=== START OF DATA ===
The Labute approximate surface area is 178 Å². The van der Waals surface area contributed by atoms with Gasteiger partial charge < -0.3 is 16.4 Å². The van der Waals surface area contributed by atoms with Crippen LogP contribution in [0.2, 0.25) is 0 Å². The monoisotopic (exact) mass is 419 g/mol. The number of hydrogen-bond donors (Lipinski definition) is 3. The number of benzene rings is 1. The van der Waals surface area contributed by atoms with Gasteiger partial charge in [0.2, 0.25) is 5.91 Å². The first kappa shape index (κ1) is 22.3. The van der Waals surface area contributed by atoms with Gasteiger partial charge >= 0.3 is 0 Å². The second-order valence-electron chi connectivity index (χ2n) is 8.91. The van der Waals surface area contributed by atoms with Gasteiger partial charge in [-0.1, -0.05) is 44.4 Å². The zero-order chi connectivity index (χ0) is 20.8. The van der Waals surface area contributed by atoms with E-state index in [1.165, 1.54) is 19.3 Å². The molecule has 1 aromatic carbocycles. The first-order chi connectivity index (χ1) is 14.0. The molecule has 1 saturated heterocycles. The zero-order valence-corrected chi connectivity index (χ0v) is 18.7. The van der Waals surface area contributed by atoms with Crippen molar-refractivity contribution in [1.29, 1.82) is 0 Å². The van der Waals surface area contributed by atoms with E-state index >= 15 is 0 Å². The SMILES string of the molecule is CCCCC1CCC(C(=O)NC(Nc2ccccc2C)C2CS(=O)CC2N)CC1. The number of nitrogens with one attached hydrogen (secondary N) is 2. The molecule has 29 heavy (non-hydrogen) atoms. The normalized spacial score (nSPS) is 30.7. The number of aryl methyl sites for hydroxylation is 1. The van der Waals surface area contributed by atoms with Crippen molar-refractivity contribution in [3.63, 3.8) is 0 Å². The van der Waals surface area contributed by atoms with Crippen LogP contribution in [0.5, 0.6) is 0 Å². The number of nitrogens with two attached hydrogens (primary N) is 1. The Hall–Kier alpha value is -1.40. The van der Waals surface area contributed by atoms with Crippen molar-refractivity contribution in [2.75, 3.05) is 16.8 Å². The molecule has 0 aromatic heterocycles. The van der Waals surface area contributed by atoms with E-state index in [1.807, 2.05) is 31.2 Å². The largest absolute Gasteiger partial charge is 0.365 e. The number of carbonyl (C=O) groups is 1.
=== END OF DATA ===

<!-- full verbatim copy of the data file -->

The Labute approximate surface area is 178 Å². The van der Waals surface area contributed by atoms with Gasteiger partial charge < -0.3 is 16.4 Å². The van der Waals surface area contributed by atoms with Crippen LogP contribution in [0.2, 0.25) is 0 Å². The monoisotopic (exact) mass is 419 g/mol. The number of hydrogen-bond donors (Lipinski definition) is 3. The number of benzene rings is 1. The van der Waals surface area contributed by atoms with Gasteiger partial charge in [0.2, 0.25) is 5.91 Å². The first kappa shape index (κ1) is 22.3. The van der Waals surface area contributed by atoms with Gasteiger partial charge >= 0.3 is 0 Å². The second-order valence-electron chi connectivity index (χ2n) is 8.91. The van der Waals surface area contributed by atoms with Gasteiger partial charge in [-0.1, -0.05) is 44.4 Å². The zero-order chi connectivity index (χ0) is 20.8. The van der Waals surface area contributed by atoms with E-state index in [1.165, 1.54) is 19.3 Å². The molecule has 1 aromatic carbocycles. The first-order chi connectivity index (χ1) is 14.0. The molecule has 1 saturated heterocycles. The zero-order valence-corrected chi connectivity index (χ0v) is 18.7. The van der Waals surface area contributed by atoms with Crippen molar-refractivity contribution in [1.29, 1.82) is 0 Å². The van der Waals surface area contributed by atoms with E-state index >= 15 is 0 Å². The SMILES string of the molecule is CCCCC1CCC(C(=O)NC(Nc2ccccc2C)C2CS(=O)CC2N)CC1. The number of nitrogens with one attached hydrogen (secondary N) is 2. The molecule has 29 heavy (non-hydrogen) atoms. The normalized spacial score (nSPS) is 30.7. The number of aryl methyl sites for hydroxylation is 1. The van der Waals surface area contributed by atoms with Crippen molar-refractivity contribution in [3.63, 3.8) is 0 Å². The van der Waals surface area contributed by atoms with Crippen LogP contribution in [0.5, 0.6) is 0 Å². The number of nitrogens with two attached hydrogens (primary N) is 1. The Hall–Kier alpha value is -1.40. The van der Waals surface area contributed by atoms with Crippen molar-refractivity contribution in [2.75, 3.05) is 16.8 Å². The molecule has 0 aromatic heterocycles. The van der Waals surface area contributed by atoms with E-state index in [1.807, 2.05) is 31.2 Å². The largest absolute Gasteiger partial charge is 0.365 e. The number of carbonyl (C=O) groups is 1.